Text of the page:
This Week In Recovery: March 15, 2019

Posted by Joe Gilmore on Mar 15, 2019 8:00:00 AM


Welcome to This Week in Recovery, a weekly recap of the 5 biggest stories and developments in the recovery industry.


Death From Drugs and Suicide Reach Record in U.S. - New York Times

The number of deaths attributed to alcohol, drugs, and suicide in 2017 hit the highest level since this type of mortality data began being collected in 1999. More than 150,000 Americans died from these causes in 2017. These statistics have been fueled by the synthetic opioid crisis that is currently ravaging the country.



Large Cocaine Seizure Underscores Trump Fallacy Over Border Busts - Washington Post

Over 3,200 pounds of cocaine valued at over $77 million was seized at the border on Feb. 28th, the largest seizure of its kind in 25 years. The successful bust runs in direct contrast to the president’s words in late January: "Unlike what the Democrats say, they don’t, you don’t bring trucks of drugs through the checkpoints.” The DEA has stated that the majority of illegal drugs smuggled into the U.S. come through legal ports of entry.



Lawsuit Alleges Johnson & Johnson Was Opioid Kingpin - Axios

Johnson & Johnson is under fire for their role in escalating the opioid crisis, serving as a top supplier, seller, and lobbyist according to Oklahoma Attorney General Mike Hunter. The AG requested the public release of millions of confidential documents with the intent of revealing J&J’s role in enabling the opioid crisis, including selling opium poppies and funding pro-opioid groups targeting children and seniors.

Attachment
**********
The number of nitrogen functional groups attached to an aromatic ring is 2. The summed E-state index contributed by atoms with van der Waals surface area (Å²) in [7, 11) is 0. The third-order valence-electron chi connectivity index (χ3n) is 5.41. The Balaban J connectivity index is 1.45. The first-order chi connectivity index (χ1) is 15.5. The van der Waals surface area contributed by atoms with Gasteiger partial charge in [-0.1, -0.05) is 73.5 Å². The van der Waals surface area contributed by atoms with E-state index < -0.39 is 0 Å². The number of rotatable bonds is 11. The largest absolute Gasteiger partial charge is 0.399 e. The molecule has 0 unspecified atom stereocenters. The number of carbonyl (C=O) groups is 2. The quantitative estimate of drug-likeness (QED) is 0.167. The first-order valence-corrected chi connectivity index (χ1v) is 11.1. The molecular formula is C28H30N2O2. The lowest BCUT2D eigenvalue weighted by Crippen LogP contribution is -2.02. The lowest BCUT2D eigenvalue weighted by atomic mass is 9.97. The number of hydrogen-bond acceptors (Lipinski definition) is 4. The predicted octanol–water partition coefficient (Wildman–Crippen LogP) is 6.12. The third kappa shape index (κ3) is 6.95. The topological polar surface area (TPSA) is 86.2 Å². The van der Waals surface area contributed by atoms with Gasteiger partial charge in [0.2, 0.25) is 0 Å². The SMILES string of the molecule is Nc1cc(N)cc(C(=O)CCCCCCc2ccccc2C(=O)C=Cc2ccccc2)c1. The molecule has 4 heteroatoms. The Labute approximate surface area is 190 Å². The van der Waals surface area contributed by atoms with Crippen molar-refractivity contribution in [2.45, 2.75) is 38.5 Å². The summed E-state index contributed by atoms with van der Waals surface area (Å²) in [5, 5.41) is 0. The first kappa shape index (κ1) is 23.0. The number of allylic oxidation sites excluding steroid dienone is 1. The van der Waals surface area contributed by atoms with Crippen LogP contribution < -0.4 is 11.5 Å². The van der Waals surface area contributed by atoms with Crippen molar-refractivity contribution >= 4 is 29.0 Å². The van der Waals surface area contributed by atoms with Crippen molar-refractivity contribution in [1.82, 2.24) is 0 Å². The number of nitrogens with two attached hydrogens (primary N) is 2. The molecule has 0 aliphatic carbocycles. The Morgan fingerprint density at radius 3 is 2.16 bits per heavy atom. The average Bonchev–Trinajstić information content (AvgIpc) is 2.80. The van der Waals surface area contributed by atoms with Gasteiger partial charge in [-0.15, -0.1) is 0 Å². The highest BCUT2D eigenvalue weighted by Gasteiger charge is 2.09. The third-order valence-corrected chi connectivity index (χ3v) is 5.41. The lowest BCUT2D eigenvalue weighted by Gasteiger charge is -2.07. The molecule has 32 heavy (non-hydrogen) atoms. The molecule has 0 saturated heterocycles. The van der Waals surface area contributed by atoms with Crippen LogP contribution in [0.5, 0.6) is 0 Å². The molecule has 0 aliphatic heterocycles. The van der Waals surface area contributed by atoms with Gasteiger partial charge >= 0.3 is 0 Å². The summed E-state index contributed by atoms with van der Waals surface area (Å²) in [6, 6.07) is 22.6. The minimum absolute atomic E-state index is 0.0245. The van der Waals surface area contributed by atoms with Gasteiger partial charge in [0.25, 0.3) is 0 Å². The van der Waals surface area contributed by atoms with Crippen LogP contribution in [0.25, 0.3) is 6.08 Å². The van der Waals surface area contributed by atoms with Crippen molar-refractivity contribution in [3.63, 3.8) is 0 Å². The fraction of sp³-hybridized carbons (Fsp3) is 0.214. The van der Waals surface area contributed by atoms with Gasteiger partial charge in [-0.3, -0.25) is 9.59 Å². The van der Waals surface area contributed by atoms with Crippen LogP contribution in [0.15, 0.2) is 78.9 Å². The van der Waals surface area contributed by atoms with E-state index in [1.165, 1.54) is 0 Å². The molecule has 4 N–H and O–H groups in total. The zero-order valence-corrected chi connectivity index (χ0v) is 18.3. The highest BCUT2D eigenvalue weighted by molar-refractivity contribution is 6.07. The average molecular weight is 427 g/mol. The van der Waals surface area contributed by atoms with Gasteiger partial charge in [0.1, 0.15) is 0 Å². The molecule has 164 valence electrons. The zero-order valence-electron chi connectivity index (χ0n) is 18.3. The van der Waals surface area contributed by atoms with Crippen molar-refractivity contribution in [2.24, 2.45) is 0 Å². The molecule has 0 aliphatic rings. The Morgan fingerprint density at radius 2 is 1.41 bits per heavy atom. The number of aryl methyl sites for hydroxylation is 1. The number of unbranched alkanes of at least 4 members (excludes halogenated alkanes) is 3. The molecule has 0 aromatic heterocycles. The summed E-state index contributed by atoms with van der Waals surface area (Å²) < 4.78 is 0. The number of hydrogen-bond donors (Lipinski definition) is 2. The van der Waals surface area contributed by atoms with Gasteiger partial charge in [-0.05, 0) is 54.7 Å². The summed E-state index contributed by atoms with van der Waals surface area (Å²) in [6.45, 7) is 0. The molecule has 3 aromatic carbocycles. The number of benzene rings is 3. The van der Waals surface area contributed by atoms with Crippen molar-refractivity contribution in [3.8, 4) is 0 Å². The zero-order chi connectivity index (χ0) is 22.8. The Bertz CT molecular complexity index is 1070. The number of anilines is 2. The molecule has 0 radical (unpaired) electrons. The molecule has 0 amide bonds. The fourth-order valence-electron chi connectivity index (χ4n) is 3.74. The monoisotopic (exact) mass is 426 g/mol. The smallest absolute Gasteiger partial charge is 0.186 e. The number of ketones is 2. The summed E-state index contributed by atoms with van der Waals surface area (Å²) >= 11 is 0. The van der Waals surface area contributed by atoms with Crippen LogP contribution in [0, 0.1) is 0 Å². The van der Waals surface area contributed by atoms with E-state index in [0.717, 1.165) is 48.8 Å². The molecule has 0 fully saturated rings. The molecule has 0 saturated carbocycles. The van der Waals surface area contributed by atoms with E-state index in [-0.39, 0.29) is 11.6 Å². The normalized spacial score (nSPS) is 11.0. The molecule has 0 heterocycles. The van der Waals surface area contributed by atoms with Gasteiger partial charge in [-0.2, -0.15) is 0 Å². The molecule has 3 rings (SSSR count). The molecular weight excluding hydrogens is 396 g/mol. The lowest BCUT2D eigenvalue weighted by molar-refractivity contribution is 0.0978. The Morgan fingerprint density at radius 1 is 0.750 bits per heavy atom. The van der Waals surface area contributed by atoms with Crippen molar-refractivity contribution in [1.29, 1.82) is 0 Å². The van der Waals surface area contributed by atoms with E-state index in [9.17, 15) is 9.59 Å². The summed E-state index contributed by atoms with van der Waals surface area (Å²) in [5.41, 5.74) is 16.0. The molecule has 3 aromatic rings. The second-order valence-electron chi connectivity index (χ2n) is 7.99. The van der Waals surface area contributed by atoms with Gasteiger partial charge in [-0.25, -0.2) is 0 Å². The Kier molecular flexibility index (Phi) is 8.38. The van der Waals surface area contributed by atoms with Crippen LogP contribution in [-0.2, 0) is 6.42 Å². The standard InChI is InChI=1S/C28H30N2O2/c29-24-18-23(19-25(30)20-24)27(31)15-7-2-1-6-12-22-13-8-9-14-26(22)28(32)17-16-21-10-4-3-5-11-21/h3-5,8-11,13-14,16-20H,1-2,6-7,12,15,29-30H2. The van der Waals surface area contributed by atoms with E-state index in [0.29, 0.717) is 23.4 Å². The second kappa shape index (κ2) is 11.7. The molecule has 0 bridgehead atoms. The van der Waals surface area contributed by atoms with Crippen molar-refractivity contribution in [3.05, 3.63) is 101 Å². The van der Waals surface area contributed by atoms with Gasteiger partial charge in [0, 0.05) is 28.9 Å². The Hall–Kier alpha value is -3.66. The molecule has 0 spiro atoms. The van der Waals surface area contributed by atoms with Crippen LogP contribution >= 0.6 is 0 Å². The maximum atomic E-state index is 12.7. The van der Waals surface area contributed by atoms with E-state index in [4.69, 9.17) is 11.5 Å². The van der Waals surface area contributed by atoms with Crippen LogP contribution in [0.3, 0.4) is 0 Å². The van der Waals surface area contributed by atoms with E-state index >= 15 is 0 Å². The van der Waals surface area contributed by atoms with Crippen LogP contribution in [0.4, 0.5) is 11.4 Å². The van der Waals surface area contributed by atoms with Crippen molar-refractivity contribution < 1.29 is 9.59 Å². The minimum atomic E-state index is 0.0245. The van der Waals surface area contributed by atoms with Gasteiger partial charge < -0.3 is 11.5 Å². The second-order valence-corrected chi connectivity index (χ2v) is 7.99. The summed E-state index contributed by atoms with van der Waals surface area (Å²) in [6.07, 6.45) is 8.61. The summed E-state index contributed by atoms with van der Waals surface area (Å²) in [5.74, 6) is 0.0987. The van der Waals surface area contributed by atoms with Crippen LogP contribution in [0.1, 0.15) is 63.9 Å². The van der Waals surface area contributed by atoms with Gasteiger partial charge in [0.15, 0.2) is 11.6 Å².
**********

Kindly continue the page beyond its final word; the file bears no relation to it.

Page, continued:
Vets Who Get VA and Medicare Opioids At Higher Risk of Overdose - U.S. News & World Report

Military veterans who get their opioid painkiller prescriptions from both the VA and Medicare puts them at nearly triple the risk for overdose. A report that examined records of 215 veterans who died from overdose between 2012 and 2013 found that ll of them had both VA and Medicare coverage.



Binge Drinking Changes Your DNA - Chicago Tribune

Researchers out of Rutgers University have found that binge drinking and early substance use can trigger genetic changes that reinforce addiction and can even be passed down to future generations. These findings bolster the idea that there are genetic implications of using drugs and alcohol at an early age, enough to create lasting genetic change that can even affect future children.



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Staying Sober on St. Patrick’s Day

When St. Patrick’s Day rolls around on March 17th, millions across the world raise a toast in celebration of St. Patrick. For many however, the day can be a powerful trigger for potential relapse.



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